Through their orientation and other programs, Webster University tries to make the point that "Race is a very complex topic in this country," says Director of International Services Bert Barry. "[Our] goal is cross-cultural understanding and, ultimately, harmony, but that goal is far from being realized. The only reason Webster University's orientation program deals a bit more explicitly with race than others may be that orientation is the responsibility of the Office of Multicultural and International Student Affairs. …

The rest of this article is only available to active members of Questia

Sign up now for a free, 1-day trial and receive full access to:

  • Questia's entire collection
  • Automatic bibliography creation
  • More helpful research tools like notes, citations, and highlights
  • A full archive of books and articles related to this one
  • Ad-free environment

Already a member? Log in now.

Notes for this article

Add a new note
If you are trying to select text to create highlights or citations, remember that you must now click or tap on the first word, and then click or tap on the last word.
One moment ...
Default project is now your active project.
Project items

Items saved from this article

This article has been saved
Highlights (0)
Some of your highlights are legacy items.

Highlights saved before July 30, 2012 will not be displayed on their respective source pages.

You can easily re-create the highlights by opening the book page or article, selecting the text, and clicking “Highlight.”

Citations (0)
Some of your citations are legacy items.

Any citation created before July 30, 2012 will labeled as a “Cited page.” New citations will be saved as cited passages, pages or articles.

We also added the ability to view new citations from your projects or the book or article where you created them.

Notes (0)
Bookmarks (0)

You have no saved items from this article

Project items include:
  • Saved book/article
  • Highlights
  • Quotes/citations
  • Notes
  • Bookmarks
Cite this article

Cited article

Citations are available only to our active members.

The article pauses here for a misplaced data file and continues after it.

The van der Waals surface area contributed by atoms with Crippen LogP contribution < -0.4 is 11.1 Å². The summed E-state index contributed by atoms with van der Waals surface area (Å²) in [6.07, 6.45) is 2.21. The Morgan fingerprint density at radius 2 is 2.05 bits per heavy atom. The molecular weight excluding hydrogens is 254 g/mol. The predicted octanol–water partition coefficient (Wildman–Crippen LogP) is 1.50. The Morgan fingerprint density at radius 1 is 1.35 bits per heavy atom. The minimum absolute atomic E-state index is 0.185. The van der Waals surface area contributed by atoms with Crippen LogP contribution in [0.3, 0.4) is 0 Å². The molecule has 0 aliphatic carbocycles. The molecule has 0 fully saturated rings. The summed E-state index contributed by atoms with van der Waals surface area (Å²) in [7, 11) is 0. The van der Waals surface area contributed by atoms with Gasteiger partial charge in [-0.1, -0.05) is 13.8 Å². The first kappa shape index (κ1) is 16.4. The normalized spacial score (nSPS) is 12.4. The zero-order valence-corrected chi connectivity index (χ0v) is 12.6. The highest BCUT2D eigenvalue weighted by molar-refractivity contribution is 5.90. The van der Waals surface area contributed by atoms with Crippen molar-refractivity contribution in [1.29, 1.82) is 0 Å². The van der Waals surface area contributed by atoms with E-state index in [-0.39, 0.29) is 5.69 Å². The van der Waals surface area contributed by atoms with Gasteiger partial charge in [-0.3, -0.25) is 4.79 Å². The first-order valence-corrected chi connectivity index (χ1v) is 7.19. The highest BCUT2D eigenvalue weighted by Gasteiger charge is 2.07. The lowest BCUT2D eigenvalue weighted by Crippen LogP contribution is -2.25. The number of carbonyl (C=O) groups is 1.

Sign up now to cite pages or passages in MLA, APA and Chicago citation styles.

(Einhorn, 1992, p. 25)

(Einhorn 25)


1. Lois J. Einhorn, Abraham Lincoln, the Orator: Penetrating the Lincoln Legend (Westport, CT: Greenwood Press, 1992), 25,

Cited article

Educating International Students about 'Race'


Text size Smaller Larger Reset View mode
Search within

Search within this article

Look up

Look up a word

  • Dictionary
  • Thesaurus
Please submit a word or phrase above.
Print this page

Print this page

Why can't I print more than one page at a time?

Full screen

matching results for page

    Questia reader help

    How to highlight and cite specific passages

    1. Click or tap the first word you want to select.
    2. Click or tap the last word you want to select, and you’ll see everything in between get selected.
    3. You’ll then get a menu of options like creating a highlight or a citation from that passage of text.

    OK, got it!

    Cited passage

    Citations are available only to our active members.
    Sign up now to cite pages or passages in MLA, APA and Chicago citation styles.

    "Portraying himself as an honest, ordinary person helped Lincoln identify with his audiences." (Einhorn, 1992, p. 25).

    "Portraying himself as an honest, ordinary person helped Lincoln identify with his audiences." (Einhorn 25)

    "Portraying himself as an honest, ordinary person helped Lincoln identify with his audiences."1

    1. Lois J. Einhorn, Abraham Lincoln, the Orator: Penetrating the Lincoln Legend (Westport, CT: Greenwood Press, 1992), 25,

    Cited passage

    Thanks for trying Questia!

    Please continue trying out our research tools, but please note, full functionality is available only to our active members.

    Your work will be lost once you leave this Web page.

    For full access in an ad-free environment, sign up now for a FREE, 1-day trial.

    Already a member? Log in now.